WASHINGTON – Against a backdrop of sexual assault cases involving Air Force recruits in San Antonio and the reversal of a fighter pilot’s conviction, senators on Wednesday considered legislative changes to the way the military prosecutes sexual crimes.
Several military sexual-assault victims testified before the Senate Armed Services subcommittee on personnel that they were raped and suffered traumatic consequences while the perpetrators avoided prosecution.
“I am here today because I am not alone,” said Brian Lewis, a former Navy petty officer who was raped in 2000 by a non-commissioned officer, ordered not to report it, and then was misdiagnosed as having a personality disorder and discharged.
Lewis, now with the victim advocacy group Protect Our Defenders, told the Senate panel that 56 percent of the sexual assault victims in the military each year are men, and 44 percent women
Robert Taylor, the Defense Department acting general counsel, said the Pentagon is undertaking measures to make judicial, investigative and support programs more efficient.
The Senate hearing is the first in nearly a decade to address sexual assault in the military. The committee last reviewed sexual assault allegations involving the Air Force Academy in 2003.
Four victims who testified before the panel on Wednesday reported a culture within the military that allowed assaults to go unpunished.
Sen. Kirsten Gillibrand, D-N.Y., chairwoman of the panel, said there are an estimated 19,000 sexual assaults in the military each year, though only a third of those attacks are ever reported. “It has been allowed to go on in the shadows for far too long,” she said.
Gillibrand said legislative changes are needed to curb the number of assaults, encourage victims to come forward and prevent higher-ups from meddling in prosecutions to protect their own careers.
Lawmakers said they are looking at several legislative measures, including one which would remove investigations of sexual assault and prosecutions from the chain of military command and assign them to an independent counsel.
They cited the recent case of Lt. Col. James Wilkerson, an Air Force pilot and inspector general of the 31st Fighter Wing at Aviano Air Base in Italy who was found guilty last year of sexual assault and sentenced to one year in a military prison.
Last month, the jury conviction was overturned by Lt. Gen. Craig Franklin, commander of the 3rd Air Force at Ramstein Air Base in Germany, who also ordered Wilkerson reinstated.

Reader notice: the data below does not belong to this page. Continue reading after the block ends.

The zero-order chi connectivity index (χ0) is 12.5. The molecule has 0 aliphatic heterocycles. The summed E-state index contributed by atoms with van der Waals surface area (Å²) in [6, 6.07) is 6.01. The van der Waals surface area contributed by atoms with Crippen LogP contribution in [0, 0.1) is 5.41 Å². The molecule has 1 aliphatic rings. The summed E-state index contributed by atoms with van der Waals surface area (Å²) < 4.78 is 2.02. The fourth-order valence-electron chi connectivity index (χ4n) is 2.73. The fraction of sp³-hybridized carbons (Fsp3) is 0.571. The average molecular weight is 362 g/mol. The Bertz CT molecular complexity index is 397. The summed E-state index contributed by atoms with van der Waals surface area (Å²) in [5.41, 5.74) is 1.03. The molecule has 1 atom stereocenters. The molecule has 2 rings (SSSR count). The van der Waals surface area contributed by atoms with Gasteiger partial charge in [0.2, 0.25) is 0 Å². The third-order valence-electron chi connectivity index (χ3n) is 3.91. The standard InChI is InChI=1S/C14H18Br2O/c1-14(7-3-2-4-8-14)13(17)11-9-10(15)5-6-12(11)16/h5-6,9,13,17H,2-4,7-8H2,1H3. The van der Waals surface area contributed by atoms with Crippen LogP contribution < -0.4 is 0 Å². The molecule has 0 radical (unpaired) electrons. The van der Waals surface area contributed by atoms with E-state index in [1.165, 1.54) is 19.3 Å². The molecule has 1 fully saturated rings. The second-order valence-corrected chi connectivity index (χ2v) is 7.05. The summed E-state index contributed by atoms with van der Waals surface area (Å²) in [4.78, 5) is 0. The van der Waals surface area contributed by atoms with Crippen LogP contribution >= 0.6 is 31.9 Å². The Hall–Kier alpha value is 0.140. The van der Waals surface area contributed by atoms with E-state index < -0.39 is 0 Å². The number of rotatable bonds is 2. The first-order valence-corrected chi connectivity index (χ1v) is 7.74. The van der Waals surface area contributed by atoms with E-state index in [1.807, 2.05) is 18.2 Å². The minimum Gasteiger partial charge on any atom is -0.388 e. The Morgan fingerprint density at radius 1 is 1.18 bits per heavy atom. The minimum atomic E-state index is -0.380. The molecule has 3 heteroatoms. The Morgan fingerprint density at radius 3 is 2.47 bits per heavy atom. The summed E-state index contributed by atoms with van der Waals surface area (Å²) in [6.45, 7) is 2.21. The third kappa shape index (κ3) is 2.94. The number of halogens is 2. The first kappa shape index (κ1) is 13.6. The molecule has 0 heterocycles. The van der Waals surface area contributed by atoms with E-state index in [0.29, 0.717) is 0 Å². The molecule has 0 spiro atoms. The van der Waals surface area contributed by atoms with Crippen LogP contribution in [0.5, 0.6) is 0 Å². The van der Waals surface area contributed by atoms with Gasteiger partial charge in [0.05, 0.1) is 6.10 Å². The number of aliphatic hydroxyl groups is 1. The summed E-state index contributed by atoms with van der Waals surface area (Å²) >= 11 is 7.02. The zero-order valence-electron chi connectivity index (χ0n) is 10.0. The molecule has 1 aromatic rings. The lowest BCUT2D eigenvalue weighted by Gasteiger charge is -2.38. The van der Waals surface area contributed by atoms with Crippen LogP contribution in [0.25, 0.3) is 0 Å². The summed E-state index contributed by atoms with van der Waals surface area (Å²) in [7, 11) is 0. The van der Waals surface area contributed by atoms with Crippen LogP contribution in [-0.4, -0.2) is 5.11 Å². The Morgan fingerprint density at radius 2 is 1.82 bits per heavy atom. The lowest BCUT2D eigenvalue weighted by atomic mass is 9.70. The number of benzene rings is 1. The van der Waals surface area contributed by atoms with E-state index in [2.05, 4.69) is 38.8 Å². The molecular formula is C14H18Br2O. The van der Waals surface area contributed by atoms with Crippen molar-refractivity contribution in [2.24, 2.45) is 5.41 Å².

“Sexual assault is a heinous and violent crime, and it must be treated as such,” said Sen. Barbara Boxer, D-Calif., who urged her colleagues to enact legislative changes to “end this terrible legacy of sexual assault in the military.”
Sen. Richard Blumenthal, D-Conn., said the Wilkerson case was not only troubling because of the reversal of a jury verdict, but also because Wilkerson initially received a one-year prison term.
Defense Secretary Chuck Hagel, in a letter to Boxer, said he would review the commander’s reversal, which cannot be overturned, and military procedures that allowed the decision to be made.
The case has created an uproar in Congress, in both the Senate and House, where lawmakers are questioning military statutory authority and considering changes to the Uniform Code of Military Justice.
In a letter to Hagel on Wednesday, members of the House Armed Services Committee, including Rep. Joaquin Castro, D-San Antonio, said the issue could be addressed in the defense authorization bill for fiscal 2014, which begins Oct. 1.
In addition to the Wilkerson case, lawmakers are also grappling with the still unfolding sexual assault scandal at Joint Base San Antonio-Lackland, the Air Force installation for basic training.
Some 62 recruits and trainees have reported being raped, assaulted or inappropriately touched by instructors, and 32 instructors have been charged with illicit sexual contact or crimes since 2009.
But prosecutions have moved slowly. A 10th Air Force instructor goes to trial this week over sexual assaults at Lackland.
Lt. Gen. Richard Harding, judge advocate general for the Air Force, said there is “zero tolerance” for sexual assault. He said efforts were underway to change the climate and environment, improve leadership and hold offenders accountable.
A House hearing in January on the Lackland sex scandal saw both Republican and Democratic lawmakers sharply criticize two Air Force generals for delays in reporting the crimes and allowing a culture that fostered misconduct.
Gen. Edward Rice Jr., the head of the Air Force training command at Lackland, cited a subsequent report that there were insufficient safeguards and leadership oversight to stop the crimes from occurring.
And Gen. Mark Welsh III, Air Force chief of staff, told the House hearing that sexual assault is not confined to Lackland, and that the problem was being addressed throughout the service branch.
“It’s unacceptable,” Welsh said. “We are giving it our full attention.”
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